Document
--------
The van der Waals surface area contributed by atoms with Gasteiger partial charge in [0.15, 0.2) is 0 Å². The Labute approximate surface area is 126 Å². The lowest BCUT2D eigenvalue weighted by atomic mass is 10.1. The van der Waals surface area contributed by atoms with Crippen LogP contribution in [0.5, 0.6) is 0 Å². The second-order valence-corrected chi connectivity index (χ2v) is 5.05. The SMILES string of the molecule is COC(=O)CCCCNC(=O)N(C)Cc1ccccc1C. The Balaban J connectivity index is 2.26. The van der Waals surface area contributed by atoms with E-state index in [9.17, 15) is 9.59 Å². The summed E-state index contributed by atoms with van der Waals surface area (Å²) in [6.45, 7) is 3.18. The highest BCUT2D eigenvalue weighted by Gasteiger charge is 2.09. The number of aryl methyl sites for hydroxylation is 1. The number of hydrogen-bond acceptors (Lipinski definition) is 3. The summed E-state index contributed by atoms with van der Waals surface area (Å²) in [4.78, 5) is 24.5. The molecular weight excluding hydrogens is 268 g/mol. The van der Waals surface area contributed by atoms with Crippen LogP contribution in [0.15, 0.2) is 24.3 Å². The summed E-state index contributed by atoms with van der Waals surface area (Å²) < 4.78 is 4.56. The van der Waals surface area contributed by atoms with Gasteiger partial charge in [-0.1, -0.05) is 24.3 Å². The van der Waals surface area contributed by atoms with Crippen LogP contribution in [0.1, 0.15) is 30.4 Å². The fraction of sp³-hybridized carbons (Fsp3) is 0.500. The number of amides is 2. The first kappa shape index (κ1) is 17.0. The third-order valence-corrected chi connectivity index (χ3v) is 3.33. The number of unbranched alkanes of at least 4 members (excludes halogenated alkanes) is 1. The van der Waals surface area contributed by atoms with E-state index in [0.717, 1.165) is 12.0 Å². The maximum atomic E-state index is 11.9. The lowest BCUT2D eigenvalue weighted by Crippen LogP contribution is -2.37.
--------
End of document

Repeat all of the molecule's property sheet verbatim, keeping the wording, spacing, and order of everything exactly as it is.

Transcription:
The van der Waals surface area contributed by atoms with Gasteiger partial charge in [0.15, 0.2) is 0 Å². The Labute approximate surface area is 126 Å². The lowest BCUT2D eigenvalue weighted by atomic mass is 10.1. The van der Waals surface area contributed by atoms with Crippen LogP contribution in [0.5, 0.6) is 0 Å². The second-order valence-corrected chi connectivity index (χ2v) is 5.05. The SMILES string of the molecule is COC(=O)CCCCNC(=O)N(C)Cc1ccccc1C. The Balaban J connectivity index is 2.26. The van der Waals surface area contributed by atoms with E-state index in [9.17, 15) is 9.59 Å². The summed E-state index contributed by atoms with van der Waals surface area (Å²) in [6.45, 7) is 3.18. The highest BCUT2D eigenvalue weighted by Gasteiger charge is 2.09. The number of aryl methyl sites for hydroxylation is 1. The number of hydrogen-bond acceptors (Lipinski definition) is 3. The summed E-state index contributed by atoms with van der Waals surface area (Å²) in [4.78, 5) is 24.5. The molecular weight excluding hydrogens is 268 g/mol. The van der Waals surface area contributed by atoms with Crippen LogP contribution in [0.15, 0.2) is 24.3 Å². The summed E-state index contributed by atoms with van der Waals surface area (Å²) < 4.78 is 4.56. The van der Waals surface area contributed by atoms with Gasteiger partial charge in [-0.1, -0.05) is 24.3 Å². The van der Waals surface area contributed by atoms with Crippen LogP contribution in [0.1, 0.15) is 30.4 Å². The fraction of sp³-hybridized carbons (Fsp3) is 0.500. The number of amides is 2. The first kappa shape index (κ1) is 17.0. The third-order valence-corrected chi connectivity index (χ3v) is 3.33. The number of unbranched alkanes of at least 4 members (excludes halogenated alkanes) is 1. The van der Waals surface area contributed by atoms with E-state index in [0.717, 1.165) is 12.0 Å². The maximum atomic E-state index is 11.9. The lowest BCUT2D eigenvalue weighted by Crippen LogP contribution is -2.37.